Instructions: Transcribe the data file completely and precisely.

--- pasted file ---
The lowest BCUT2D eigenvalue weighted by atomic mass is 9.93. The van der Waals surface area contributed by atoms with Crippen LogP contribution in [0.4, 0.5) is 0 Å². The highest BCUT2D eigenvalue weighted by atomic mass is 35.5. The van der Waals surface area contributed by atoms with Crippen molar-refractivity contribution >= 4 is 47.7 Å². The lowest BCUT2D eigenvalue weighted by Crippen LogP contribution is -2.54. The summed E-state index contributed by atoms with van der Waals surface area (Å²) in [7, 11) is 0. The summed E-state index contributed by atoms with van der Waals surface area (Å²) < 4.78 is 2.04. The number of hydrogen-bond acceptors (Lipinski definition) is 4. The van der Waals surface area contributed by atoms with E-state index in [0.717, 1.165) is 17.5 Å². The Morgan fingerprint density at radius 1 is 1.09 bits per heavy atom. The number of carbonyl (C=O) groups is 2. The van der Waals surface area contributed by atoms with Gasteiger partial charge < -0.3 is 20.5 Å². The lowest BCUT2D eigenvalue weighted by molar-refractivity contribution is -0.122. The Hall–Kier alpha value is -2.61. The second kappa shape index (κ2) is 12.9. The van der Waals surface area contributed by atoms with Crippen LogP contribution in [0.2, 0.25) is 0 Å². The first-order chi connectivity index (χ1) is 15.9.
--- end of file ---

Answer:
The lowest BCUT2D eigenvalue weighted by atomic mass is 9.93. The van der Waals surface area contributed by atoms with Crippen LogP contribution in [0.4, 0.5) is 0 Å². The highest BCUT2D eigenvalue weighted by atomic mass is 35.5. The van der Waals surface area contributed by atoms with Crippen molar-refractivity contribution >= 4 is 47.7 Å². The lowest BCUT2D eigenvalue weighted by Crippen LogP contribution is -2.54. The summed E-state index contributed by atoms with van der Waals surface area (Å²) in [7, 11) is 0. The summed E-state index contributed by atoms with van der Waals surface area (Å²) < 4.78 is 2.04. The number of hydrogen-bond acceptors (Lipinski definition) is 4. The van der Waals surface area contributed by atoms with E-state index in [0.717, 1.165) is 17.5 Å². The Morgan fingerprint density at radius 1 is 1.09 bits per heavy atom. The number of carbonyl (C=O) groups is 2. The van der Waals surface area contributed by atoms with Gasteiger partial charge < -0.3 is 20.5 Å². The lowest BCUT2D eigenvalue weighted by molar-refractivity contribution is -0.122. The Hall–Kier alpha value is -2.61. The second kappa shape index (κ2) is 12.9. The van der Waals surface area contributed by atoms with Crippen LogP contribution in [0.2, 0.25) is 0 Å². The first-order chi connectivity index (χ1) is 15.9.